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The Effects of Fertilization on Growth and Production of Nile Tilapia in Rain-Fed Ponds

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The Effects of Fertilization on Growth and Production
of Nile Tilapia in Rain-Fed Ponds

Work Plan 7, Thailand Study 1

James S. Diana
University of Michigan
Ann Arbor, Michigan, USA

C. Kwei Lin
Asian Institute of Technology
Bangkok, Thailand

(Printed as Submitted)



Semi-intensive production of Nile tilapia Oreochromis niloticus commonly utilizes organic and inorganic fertilizers to increase primary production and fish yield. Most experiments on such systems are done at fish culture stations where water supplies are readily available, and water loss through evaporation or by seepage is replaced regularly, often weekly. Rainfall during such experiments may also flush the ponds, reducing nutrient concentrations and improving water quality. In such systems, regular fertilization at high input levels can result in yields approaching 3,500 kg/ha over 5 months, or extrapolated yields of up to 10,000 kg ha-1 yr-1 (Knud-Hansen et al. 1993, Diana 1996). Optimal fertilization rates in Thailand determined to be 28 kg N ha-1 wk-1 and an N:P ratio of 4:1 (Knud-Hansen et al., 1993). The fertilization schedule was weekly in these ponds, where combinations of chicken manure and urea or triple super phosphate were used for inputs. Knud-Hansen et al. (1993) believed that inorganic fertilizer produced higher yields than manures at the same loading rates. However, Diana et al. (1994) found reductions in alkalinity in some ponds fertilized with inorganic fertilizers alone which they believed were due to carbon extraction for photosynthesis. No declines in alkalinity were noted in ponds fertilized with manure and inorganic fertilizer or ponds receiving inorganic fertilizer and feed.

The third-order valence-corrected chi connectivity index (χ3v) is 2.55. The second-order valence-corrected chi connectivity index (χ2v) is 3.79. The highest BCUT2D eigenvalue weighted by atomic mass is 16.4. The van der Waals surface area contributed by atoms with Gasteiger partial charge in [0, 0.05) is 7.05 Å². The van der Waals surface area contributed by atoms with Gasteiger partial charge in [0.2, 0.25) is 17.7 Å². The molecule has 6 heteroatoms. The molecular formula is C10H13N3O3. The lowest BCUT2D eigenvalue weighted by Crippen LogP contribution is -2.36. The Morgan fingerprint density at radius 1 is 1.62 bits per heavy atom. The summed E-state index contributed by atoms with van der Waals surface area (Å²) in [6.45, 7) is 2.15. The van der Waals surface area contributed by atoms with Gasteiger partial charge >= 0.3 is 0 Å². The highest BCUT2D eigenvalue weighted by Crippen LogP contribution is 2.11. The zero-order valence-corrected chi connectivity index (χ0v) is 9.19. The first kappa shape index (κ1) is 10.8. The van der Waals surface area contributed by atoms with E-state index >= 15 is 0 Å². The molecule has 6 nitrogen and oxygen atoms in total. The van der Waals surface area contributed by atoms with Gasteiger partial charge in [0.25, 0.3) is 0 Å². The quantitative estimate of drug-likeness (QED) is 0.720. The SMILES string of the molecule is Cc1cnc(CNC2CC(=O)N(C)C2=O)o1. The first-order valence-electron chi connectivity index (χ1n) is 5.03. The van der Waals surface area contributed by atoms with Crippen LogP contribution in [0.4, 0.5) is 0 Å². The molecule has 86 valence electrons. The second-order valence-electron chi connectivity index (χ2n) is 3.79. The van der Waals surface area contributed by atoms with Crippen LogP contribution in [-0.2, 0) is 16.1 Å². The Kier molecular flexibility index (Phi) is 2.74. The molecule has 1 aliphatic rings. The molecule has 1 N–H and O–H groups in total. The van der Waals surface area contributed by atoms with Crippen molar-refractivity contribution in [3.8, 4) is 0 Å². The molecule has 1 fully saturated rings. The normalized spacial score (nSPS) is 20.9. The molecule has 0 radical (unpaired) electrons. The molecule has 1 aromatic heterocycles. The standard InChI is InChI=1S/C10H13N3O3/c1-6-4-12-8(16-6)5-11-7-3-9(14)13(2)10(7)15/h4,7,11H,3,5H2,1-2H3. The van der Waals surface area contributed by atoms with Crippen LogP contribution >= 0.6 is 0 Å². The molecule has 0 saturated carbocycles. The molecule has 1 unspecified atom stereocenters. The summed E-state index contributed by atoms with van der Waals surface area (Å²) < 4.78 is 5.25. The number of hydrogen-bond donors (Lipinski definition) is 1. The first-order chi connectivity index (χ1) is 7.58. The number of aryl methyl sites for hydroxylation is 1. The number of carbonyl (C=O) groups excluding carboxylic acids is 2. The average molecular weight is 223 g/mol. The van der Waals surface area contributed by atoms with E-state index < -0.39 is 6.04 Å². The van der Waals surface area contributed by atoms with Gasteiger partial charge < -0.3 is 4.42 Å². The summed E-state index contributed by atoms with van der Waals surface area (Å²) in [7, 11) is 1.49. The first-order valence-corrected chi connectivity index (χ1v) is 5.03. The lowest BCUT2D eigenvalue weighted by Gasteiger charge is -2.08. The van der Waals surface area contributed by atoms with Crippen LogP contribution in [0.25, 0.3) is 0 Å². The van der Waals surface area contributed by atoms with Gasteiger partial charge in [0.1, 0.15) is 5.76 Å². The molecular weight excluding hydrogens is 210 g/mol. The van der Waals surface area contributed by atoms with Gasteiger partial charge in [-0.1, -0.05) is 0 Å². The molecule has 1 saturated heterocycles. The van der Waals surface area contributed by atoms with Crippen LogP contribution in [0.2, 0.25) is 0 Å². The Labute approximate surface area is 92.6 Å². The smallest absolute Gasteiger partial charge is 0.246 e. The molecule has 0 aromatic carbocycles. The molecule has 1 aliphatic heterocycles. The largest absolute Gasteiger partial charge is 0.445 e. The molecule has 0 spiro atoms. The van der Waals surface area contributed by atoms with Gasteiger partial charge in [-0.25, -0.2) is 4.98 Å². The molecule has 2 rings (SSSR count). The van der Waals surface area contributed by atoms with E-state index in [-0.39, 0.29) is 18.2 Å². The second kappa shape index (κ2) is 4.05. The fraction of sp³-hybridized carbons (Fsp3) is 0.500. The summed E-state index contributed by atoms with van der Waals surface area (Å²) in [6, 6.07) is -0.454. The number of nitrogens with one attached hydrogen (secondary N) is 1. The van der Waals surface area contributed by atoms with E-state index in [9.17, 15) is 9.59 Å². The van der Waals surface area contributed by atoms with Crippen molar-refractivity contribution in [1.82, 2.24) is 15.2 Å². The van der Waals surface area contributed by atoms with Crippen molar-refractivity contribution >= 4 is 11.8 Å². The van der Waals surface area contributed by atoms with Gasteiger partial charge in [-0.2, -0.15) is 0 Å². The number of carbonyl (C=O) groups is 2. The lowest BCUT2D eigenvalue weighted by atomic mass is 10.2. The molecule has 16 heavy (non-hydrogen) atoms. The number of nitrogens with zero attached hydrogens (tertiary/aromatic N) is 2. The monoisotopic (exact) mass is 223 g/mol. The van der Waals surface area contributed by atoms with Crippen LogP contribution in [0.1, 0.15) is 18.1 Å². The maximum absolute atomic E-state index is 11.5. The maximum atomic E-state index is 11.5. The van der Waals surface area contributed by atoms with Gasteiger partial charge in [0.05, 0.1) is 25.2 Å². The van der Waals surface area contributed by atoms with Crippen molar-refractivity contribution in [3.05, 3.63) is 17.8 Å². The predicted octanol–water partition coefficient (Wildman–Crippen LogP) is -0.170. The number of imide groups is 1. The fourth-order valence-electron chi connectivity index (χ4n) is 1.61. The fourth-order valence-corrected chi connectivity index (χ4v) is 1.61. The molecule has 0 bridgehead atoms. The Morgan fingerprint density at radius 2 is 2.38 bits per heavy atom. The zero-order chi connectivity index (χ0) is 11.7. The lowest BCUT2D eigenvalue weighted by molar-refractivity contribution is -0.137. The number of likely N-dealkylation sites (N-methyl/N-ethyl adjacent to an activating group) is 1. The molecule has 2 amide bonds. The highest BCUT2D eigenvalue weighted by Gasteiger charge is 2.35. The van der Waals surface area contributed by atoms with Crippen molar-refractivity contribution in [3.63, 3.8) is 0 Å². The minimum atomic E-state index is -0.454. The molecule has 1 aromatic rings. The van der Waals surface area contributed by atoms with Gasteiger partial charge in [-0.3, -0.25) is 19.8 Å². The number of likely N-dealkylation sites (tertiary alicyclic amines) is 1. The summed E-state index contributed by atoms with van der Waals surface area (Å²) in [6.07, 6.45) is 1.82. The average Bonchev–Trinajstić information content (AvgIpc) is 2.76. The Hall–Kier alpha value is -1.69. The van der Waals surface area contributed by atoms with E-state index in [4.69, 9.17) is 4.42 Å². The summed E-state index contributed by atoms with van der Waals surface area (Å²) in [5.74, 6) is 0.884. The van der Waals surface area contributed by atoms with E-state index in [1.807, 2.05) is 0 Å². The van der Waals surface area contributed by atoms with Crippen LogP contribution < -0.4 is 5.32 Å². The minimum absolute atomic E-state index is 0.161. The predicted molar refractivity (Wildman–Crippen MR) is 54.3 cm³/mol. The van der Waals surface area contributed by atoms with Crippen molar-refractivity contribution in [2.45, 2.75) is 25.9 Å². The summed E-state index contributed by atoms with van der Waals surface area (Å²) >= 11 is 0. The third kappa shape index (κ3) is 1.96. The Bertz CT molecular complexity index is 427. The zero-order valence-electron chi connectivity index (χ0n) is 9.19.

The effectiveness of fertilization in rain-fed ponds may differ considerably from ponds receiving water inputs. During the rainy season, these ponds fill and may flush, while during the dry season only evaporation and seepage occur. Rain-fed ponds are generally dug deeper to hold more water during the wet season, and water depth declines during the dry season. Thus, there are two characteristics of importance: increased pond depth and a stagnant water supply. Stagnant water may require less nutrients to maximize fish production, since flushing does not occur. The schedule of fertilization may also differ. However, Knud-Hansen and Batterson (1994) found that fertilization frequencies varying from daily to once every three weeks had no effect on primary production or fish yield in ponds with water inputs.

The purpose of this study was to evaluate fertilization strategies for rain-fed ponds based on strategies developed in ponds with regular water inputs. To accomplish this, four experimental treatments were utilized: (a) fertilization every two weeks with water replacement, (b) fertilization every two weeks without water replacement, (c) fertilization once at the start of culture without water replace-ment, and (d) fertilization irregularly (when water concentrations of nutrients declined) without water replacement.